It’s also known for its progeny of other stones of exceptional quality and size. At 3,106 carats, the mine’s namesake Cullinan diamond was the largest rough gem ever recovered. Cut into two magnificent pieces, the Great Star of Africa and the Second Star of Africa, the stone provided the two largest diamonds in the British crown jewels.

Since 1904 the mine has produced nearly 800 stones greater than 100 carats and over a quarter of the world’s diamonds above 400 carats.

Although Canadian rough generally fetches sums well above the global average, the prices and sizes are dwarfed by the most ostentatious bling. Last September Birks offered for sale a $3.69-million, 15.1-carat stone that it called the “largest diamond ever mined in Canada.” That gem originated as a 55.07-carat rough from the Rio Tinto NYE:RIO/Dominion Diamond TSX:DDC Diavik joint venture in the Northwest Territories. But in 2011 BHP Billiton NYE:BHP auctioned the Ekati mine’s 78-carat rough Ekati Spirit for $6.1 million. Dominion, now the mine’s majority owner, calls that stone Ekati’s most significant find. The mine has also coughed up a 182-carat rough that fell short of gem quality.

Diamonds haven’t been the only luxuries attracting the super rich in recent days. On November 9 Christie’s sold Modigliani’s Reclining Nude to a Chinese billionaire couple for $170.4 million, “the second-highest price ever achieved at auction for a work of art,” the Guardian reported. Another Christie’s art auction the following night brought an additional $331.8 million, according to the Wall Street Journal. Two days later Sotheby’s was to put more art under the hammer, including an Andy Warhol silkscreen and a Cy Twombly painting with pre-sale estimates of $40 million and over $60 million respectively.

Read about Christie’s Sweet Josephine auction.

See an infographic: Six of the world’s most famous diamonds.

Diamond prices down but 2016 could bring improvement, says Zimnisky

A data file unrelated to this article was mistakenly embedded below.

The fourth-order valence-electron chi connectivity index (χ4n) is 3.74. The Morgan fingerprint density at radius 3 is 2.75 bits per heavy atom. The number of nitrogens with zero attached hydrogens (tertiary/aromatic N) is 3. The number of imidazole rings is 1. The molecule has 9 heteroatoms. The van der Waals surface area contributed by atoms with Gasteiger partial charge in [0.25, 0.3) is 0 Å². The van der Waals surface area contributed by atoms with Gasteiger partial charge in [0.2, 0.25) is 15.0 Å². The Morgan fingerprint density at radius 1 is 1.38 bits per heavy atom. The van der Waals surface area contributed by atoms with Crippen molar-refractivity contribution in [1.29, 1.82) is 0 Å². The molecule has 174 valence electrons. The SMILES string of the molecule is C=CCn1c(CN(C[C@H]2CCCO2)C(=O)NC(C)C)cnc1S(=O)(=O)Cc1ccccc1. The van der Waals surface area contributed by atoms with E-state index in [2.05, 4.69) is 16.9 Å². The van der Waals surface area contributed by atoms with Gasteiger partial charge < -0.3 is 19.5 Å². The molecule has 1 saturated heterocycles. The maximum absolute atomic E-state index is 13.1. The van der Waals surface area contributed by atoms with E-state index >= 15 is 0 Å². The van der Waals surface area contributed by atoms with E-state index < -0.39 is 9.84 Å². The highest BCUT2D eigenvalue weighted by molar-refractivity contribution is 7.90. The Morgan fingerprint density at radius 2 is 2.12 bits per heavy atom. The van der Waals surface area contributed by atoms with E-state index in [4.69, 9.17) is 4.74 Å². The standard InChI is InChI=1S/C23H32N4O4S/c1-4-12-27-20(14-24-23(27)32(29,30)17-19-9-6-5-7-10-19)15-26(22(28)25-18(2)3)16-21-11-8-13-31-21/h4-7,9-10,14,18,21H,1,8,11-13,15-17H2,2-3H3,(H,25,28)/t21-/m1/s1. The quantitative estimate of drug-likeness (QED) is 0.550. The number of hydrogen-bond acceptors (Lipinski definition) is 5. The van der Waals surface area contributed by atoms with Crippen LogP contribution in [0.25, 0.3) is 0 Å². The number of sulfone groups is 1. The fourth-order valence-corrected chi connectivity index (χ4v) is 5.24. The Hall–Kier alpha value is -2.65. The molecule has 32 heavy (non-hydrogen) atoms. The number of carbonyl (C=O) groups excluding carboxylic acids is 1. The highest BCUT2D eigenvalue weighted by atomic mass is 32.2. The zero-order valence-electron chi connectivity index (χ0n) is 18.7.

November 6th, 2015

by Greg Klein | November 6, 2015

While weak sales, high inventories and lagging prices hit the diamond industry this year, production cutbacks and the possibility of a strong holiday season might reverse the decline next year, according to Paul Zimnisky. The independent consultant and diamond authority’s latest report notes relatively healthy demand growth in the U.S., still the world’s largest diamond market. But growth in China and elsewhere fell short of anticipation.

Diamond prices down but 2016 could bring improvement, says Zimnisky

Despite this year’s price slump, ALROSA increased rough inventory
20% YTD as of September. (Photo: ALROSA website)

Miners responded in different ways, Zimnisky reported. While De Beers and Rio Tinto NYE:RIO cut production, ALROSA expects a 5% increase in carats over last year. Like De Beers, the Russian company lowered prices but ALROSA has been building inventory too.

Although Rio plans to suspend operations at its Argyle mine in Western Australia in Q4, its Diavik joint venture in the Northwest Territories has seen this year’s guidance increased from 6.7 million carats to 6.8 million.

In the same Lac de Gras region, Rio’s JV partner Dominion Diamond TSX:DDC also holds the Ekati mine, making Dominion the world’s fourth-largest diamond seller. De Beers, ALROSA, Rio and Dominion produce well over 75% of the world’s rough diamonds, according to RoughPrices.com.

As for the fifth-largest producer, Petra Diamonds continues ramping up output despite this year’s disappointing sales, Zimnisky pointed out. The company plans to produce three million carats in 2015, up from two million in 2012, and expects five million by 2019.

Badly battered as the major miners’ stocks have been, Quebec producer-to-be Stornoway Diamond TSX:SWY stood out with a 26% YTD improvement.

In the short term, the industry looks hopefully to Diwali in November, then Christmas and, in February, the Chinese New Year. “A stronger than expected holiday season could clear out lighter than usual inventories, making for more aggressive buying in spring/summer of 2016 which, coinciding with less rough coming to market via De Beers, ALROSA and Rio, could mark a trajectory shift in prices,” Zimnisky stated.